So I guessed a little wrong.. I went and ran the boat today, and this time I stuck my GPS on the boat and ran 3 different props. I got 20.0mph on the 11x7, 22.1mph on 12x6, and 24.9mph on the 12x8 prop. The 12x6 sounded faster, but actually wasnt. I didn't bother running the 11x6 because I know it would be less than 20mph given the RPMS can't counteract the lack of thrust. Overall, I'm pretty happy with these numbers. The boat as-is is 6lbs 10oz, the GPS weighs 8.75oz so that adds up to 7lbs 2.75oz with the GPS on-board and wet rudder only. I'm going to see if I can shave some weight off by switching fuel tanks and grab a couple 13" props in low pitch numbers and see if that gives me any more top end. This boat given its weight might end up being a candidate for dual engines if I can get the throttle controls adjusted to pull 2 carbs.
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  14. #14
    1QwkSport2.5r's Avatar
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    RE: 1st R/C Airboat build

    I got 30.3MPH with 13x5 prop and 15% nitro. Not too shabby.. I think there's more to be had from the old K&B...
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  15. #15
    1QwkSport2.5r's Avatar
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    RE: 1st R/C Airboat build

    I tried out the air rudders on this boat this past weekend since I hadn't done it yet, and the engine has been running like a big turd... So I ran it in the yard for a tank of fuel. It runs in grass excellently, except it slides too well... A wise man once said (not quoted word for word) "An object in motion stays in motion until another force acts upon it".. My boat was in motion until a TREE acted upon it, thus bringing it to a complete stop. The damage to the boat is relatively minor, however my pride took a hit to the gut... Here's what it looks like:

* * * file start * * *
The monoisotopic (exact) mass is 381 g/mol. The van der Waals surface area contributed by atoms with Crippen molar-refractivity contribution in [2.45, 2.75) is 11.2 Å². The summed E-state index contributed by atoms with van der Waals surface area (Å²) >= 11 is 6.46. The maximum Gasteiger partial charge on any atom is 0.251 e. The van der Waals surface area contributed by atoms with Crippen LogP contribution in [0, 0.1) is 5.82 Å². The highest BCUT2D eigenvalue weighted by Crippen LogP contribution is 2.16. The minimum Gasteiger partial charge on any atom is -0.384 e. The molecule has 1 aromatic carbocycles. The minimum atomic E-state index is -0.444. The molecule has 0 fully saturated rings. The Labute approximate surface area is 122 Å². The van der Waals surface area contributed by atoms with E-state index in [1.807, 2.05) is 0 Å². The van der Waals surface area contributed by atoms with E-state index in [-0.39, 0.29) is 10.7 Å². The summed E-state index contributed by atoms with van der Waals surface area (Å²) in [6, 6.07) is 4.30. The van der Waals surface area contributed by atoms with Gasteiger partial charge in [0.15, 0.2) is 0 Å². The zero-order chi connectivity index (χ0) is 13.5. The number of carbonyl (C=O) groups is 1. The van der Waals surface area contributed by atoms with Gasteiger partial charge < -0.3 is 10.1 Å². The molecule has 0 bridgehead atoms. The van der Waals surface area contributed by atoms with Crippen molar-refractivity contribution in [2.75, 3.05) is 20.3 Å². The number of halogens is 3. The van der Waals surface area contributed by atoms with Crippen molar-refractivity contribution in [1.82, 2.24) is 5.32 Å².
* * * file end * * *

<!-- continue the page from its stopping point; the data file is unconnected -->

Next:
Of course it had to hit *between* 2 support ribs, 1 (center of boat) being 1/4" plywood so it kinda taco'ed the front a little bit. I squirted about .25-.33oz of epoxy into the inside of the damaged area and now its solid again. I just need to fill the dented areas with some wood filler and recoat the boat with Epoxy Finishing resin. Needless to say, I won't run the airboats in the front yard anymore.

    (I was really bummin' after this happened, but at least I didn't totally destroy it..)
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  16. #16
    1QwkSport2.5r's Avatar
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    RE: 1st R/C Airboat build

    Well, I've reached the speed threshold at which the bow lifts and flips. The last time I ran it I didn't have the gps on it, but at 30mph it is planted pretty well so I'm guessing it has hitting 33-34mph. I think I need to add some ballast to the front. I think I can get this thing to hit close to 37-38 with a 13x7 apc and some weight. . I have a 13x6 on it now. I'm thinking about adding a turn fin on both sides of the transom too.
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  17. #17
    1QwkSport2.5r's Avatar
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    RE: 1st R/C Airboat build